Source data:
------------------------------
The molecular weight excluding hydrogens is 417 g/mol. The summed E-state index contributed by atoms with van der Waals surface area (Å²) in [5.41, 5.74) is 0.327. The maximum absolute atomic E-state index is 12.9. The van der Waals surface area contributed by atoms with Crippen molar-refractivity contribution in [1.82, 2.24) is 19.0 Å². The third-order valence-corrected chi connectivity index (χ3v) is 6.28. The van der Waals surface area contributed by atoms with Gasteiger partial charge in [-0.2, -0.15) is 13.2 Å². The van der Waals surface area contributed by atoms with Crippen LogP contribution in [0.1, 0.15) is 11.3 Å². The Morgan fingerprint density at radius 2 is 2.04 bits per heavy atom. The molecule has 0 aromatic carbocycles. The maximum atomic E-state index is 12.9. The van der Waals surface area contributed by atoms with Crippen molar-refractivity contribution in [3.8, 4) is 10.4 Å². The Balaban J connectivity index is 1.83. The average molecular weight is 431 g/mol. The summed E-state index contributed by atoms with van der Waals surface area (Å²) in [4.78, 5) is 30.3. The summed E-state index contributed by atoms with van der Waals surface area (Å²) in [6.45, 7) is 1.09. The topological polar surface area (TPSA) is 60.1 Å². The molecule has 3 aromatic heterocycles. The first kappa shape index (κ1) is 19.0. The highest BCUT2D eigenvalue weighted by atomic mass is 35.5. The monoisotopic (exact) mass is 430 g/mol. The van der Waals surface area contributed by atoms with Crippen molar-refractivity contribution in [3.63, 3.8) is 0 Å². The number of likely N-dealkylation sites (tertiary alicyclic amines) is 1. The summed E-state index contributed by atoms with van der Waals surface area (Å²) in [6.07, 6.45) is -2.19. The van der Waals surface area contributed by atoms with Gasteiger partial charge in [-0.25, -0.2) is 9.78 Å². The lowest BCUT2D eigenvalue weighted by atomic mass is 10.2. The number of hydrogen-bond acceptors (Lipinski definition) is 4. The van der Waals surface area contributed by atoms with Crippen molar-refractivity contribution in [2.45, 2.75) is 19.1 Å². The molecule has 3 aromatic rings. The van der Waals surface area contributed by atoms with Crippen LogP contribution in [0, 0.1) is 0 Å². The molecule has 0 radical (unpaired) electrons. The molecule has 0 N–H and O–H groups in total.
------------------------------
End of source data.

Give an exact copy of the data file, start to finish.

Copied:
The molecular weight excluding hydrogens is 417 g/mol. The summed E-state index contributed by atoms with van der Waals surface area (Å²) in [5.41, 5.74) is 0.327. The maximum absolute atomic E-state index is 12.9. The van der Waals surface area contributed by atoms with Crippen molar-refractivity contribution in [1.82, 2.24) is 19.0 Å². The third-order valence-corrected chi connectivity index (χ3v) is 6.28. The van der Waals surface area contributed by atoms with Gasteiger partial charge in [-0.2, -0.15) is 13.2 Å². The van der Waals surface area contributed by atoms with Crippen LogP contribution in [0.1, 0.15) is 11.3 Å². The Morgan fingerprint density at radius 2 is 2.04 bits per heavy atom. The molecule has 0 aromatic carbocycles. The maximum atomic E-state index is 12.9. The van der Waals surface area contributed by atoms with Crippen molar-refractivity contribution in [3.8, 4) is 10.4 Å². The Balaban J connectivity index is 1.83. The average molecular weight is 431 g/mol. The summed E-state index contributed by atoms with van der Waals surface area (Å²) in [4.78, 5) is 30.3. The summed E-state index contributed by atoms with van der Waals surface area (Å²) in [6.45, 7) is 1.09. The topological polar surface area (TPSA) is 60.1 Å². The molecule has 3 aromatic heterocycles. The first kappa shape index (κ1) is 19.0. The highest BCUT2D eigenvalue weighted by atomic mass is 35.5. The monoisotopic (exact) mass is 430 g/mol. The van der Waals surface area contributed by atoms with Crippen molar-refractivity contribution in [3.63, 3.8) is 0 Å². The number of likely N-dealkylation sites (tertiary alicyclic amines) is 1. The summed E-state index contributed by atoms with van der Waals surface area (Å²) in [6.07, 6.45) is -2.19. The van der Waals surface area contributed by atoms with Gasteiger partial charge in [-0.25, -0.2) is 9.78 Å². The lowest BCUT2D eigenvalue weighted by atomic mass is 10.2. The number of hydrogen-bond acceptors (Lipinski definition) is 4. The van der Waals surface area contributed by atoms with Crippen molar-refractivity contribution in [2.45, 2.75) is 19.1 Å². The molecule has 3 aromatic rings. The van der Waals surface area contributed by atoms with Crippen LogP contribution in [0, 0.1) is 0 Å². The molecule has 0 radical (unpaired) electrons. The molecule has 0 N–H and O–H groups in total.